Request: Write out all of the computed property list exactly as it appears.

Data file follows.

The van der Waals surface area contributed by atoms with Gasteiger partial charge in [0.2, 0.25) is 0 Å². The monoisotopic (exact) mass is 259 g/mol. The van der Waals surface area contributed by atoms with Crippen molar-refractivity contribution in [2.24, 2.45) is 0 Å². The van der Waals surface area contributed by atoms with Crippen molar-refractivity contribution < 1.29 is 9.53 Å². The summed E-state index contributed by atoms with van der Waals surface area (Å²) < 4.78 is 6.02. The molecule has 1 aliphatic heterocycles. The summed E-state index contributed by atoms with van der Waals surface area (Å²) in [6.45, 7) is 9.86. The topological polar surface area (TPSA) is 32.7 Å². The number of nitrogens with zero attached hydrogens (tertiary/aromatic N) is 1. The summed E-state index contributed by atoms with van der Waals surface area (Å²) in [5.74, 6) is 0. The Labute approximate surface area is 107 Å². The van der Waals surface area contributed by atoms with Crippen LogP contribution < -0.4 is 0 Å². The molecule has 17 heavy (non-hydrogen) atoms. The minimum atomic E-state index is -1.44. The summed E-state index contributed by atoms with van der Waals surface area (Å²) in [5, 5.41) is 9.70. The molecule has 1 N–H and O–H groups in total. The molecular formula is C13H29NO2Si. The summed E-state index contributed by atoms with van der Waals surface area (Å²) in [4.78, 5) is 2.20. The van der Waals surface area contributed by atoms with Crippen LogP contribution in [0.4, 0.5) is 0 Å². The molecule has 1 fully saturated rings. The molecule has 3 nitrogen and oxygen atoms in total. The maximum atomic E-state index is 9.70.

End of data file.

The van der Waals surface area contributed by atoms with Gasteiger partial charge in [0.2, 0.25) is 0 Å². The monoisotopic (exact) mass is 259 g/mol. The van der Waals surface area contributed by atoms with Crippen molar-refractivity contribution in [2.24, 2.45) is 0 Å². The van der Waals surface area contributed by atoms with Crippen molar-refractivity contribution < 1.29 is 9.53 Å². The summed E-state index contributed by atoms with van der Waals surface area (Å²) < 4.78 is 6.02. The molecule has 1 aliphatic heterocycles. The summed E-state index contributed by atoms with van der Waals surface area (Å²) in [6.45, 7) is 9.86. The topological polar surface area (TPSA) is 32.7 Å². The number of nitrogens with zero attached hydrogens (tertiary/aromatic N) is 1. The summed E-state index contributed by atoms with van der Waals surface area (Å²) in [5.74, 6) is 0. The Labute approximate surface area is 107 Å². The van der Waals surface area contributed by atoms with Crippen LogP contribution < -0.4 is 0 Å². The molecule has 17 heavy (non-hydrogen) atoms. The minimum atomic E-state index is -1.44. The summed E-state index contributed by atoms with van der Waals surface area (Å²) in [5, 5.41) is 9.70. The molecule has 1 N–H and O–H groups in total. The molecular formula is C13H29NO2Si. The summed E-state index contributed by atoms with van der Waals surface area (Å²) in [4.78, 5) is 2.20. The van der Waals surface area contributed by atoms with Crippen LogP contribution in [0.4, 0.5) is 0 Å². The molecule has 1 fully saturated rings. The molecule has 3 nitrogen and oxygen atoms in total. The maximum atomic E-state index is 9.70.